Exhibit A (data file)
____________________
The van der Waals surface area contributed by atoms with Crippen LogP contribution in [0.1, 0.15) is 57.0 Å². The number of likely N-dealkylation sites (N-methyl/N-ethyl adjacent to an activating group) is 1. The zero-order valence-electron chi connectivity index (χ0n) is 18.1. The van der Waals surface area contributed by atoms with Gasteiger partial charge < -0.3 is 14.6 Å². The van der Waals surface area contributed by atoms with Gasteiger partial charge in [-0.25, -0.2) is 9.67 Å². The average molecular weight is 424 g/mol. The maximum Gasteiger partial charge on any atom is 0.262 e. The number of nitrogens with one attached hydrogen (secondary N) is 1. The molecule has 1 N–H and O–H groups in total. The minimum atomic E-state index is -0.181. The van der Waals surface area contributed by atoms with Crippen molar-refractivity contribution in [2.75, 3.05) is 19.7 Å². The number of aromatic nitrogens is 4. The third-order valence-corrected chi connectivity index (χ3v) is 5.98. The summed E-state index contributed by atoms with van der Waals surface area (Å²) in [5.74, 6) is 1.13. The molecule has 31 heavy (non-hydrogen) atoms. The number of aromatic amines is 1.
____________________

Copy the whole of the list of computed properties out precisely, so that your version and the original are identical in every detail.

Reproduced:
The van der Waals surface area contributed by atoms with Crippen LogP contribution in [0.1, 0.15) is 57.0 Å². The number of likely N-dealkylation sites (N-methyl/N-ethyl adjacent to an activating group) is 1. The zero-order valence-electron chi connectivity index (χ0n) is 18.1. The van der Waals surface area contributed by atoms with Gasteiger partial charge < -0.3 is 14.6 Å². The van der Waals surface area contributed by atoms with Gasteiger partial charge in [-0.25, -0.2) is 9.67 Å². The average molecular weight is 424 g/mol. The maximum Gasteiger partial charge on any atom is 0.262 e. The number of nitrogens with one attached hydrogen (secondary N) is 1. The molecule has 1 N–H and O–H groups in total. The minimum atomic E-state index is -0.181. The van der Waals surface area contributed by atoms with Crippen molar-refractivity contribution in [2.75, 3.05) is 19.7 Å². The number of aromatic nitrogens is 4. The third-order valence-corrected chi connectivity index (χ3v) is 5.98. The summed E-state index contributed by atoms with van der Waals surface area (Å²) in [5.74, 6) is 1.13. The molecule has 31 heavy (non-hydrogen) atoms. The number of aromatic amines is 1.